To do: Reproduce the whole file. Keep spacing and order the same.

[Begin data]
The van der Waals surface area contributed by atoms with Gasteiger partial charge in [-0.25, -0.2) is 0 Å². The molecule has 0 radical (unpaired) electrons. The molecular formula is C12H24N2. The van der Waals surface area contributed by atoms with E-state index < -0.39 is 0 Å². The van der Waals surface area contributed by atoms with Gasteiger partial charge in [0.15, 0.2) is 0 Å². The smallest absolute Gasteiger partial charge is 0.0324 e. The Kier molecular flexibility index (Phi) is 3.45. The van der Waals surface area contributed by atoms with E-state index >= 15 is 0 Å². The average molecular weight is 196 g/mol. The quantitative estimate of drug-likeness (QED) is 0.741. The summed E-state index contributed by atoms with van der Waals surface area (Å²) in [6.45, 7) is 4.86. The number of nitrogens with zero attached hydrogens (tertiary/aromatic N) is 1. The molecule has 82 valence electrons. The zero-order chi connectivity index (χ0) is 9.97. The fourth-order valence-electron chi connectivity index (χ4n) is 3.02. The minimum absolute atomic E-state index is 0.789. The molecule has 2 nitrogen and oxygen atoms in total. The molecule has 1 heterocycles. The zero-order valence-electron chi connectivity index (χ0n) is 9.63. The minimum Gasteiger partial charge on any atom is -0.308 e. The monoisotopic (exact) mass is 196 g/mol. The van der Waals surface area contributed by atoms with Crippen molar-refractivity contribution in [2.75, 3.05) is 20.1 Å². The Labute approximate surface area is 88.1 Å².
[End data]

The van der Waals surface area contributed by atoms with Gasteiger partial charge in [-0.25, -0.2) is 0 Å². The molecule has 0 radical (unpaired) electrons. The molecular formula is C12H24N2. The van der Waals surface area contributed by atoms with E-state index < -0.39 is 0 Å². The van der Waals surface area contributed by atoms with Gasteiger partial charge in [0.15, 0.2) is 0 Å². The smallest absolute Gasteiger partial charge is 0.0324 e. The Kier molecular flexibility index (Phi) is 3.45. The van der Waals surface area contributed by atoms with E-state index >= 15 is 0 Å². The average molecular weight is 196 g/mol. The quantitative estimate of drug-likeness (QED) is 0.741. The summed E-state index contributed by atoms with van der Waals surface area (Å²) in [6.45, 7) is 4.86. The number of nitrogens with zero attached hydrogens (tertiary/aromatic N) is 1. The molecule has 82 valence electrons. The zero-order chi connectivity index (χ0) is 9.97. The fourth-order valence-electron chi connectivity index (χ4n) is 3.02. The minimum absolute atomic E-state index is 0.789. The molecule has 2 nitrogen and oxygen atoms in total. The molecule has 1 heterocycles. The zero-order valence-electron chi connectivity index (χ0n) is 9.63. The minimum Gasteiger partial charge on any atom is -0.308 e. The monoisotopic (exact) mass is 196 g/mol. The van der Waals surface area contributed by atoms with Crippen molar-refractivity contribution in [2.75, 3.05) is 20.1 Å². The Labute approximate surface area is 88.1 Å².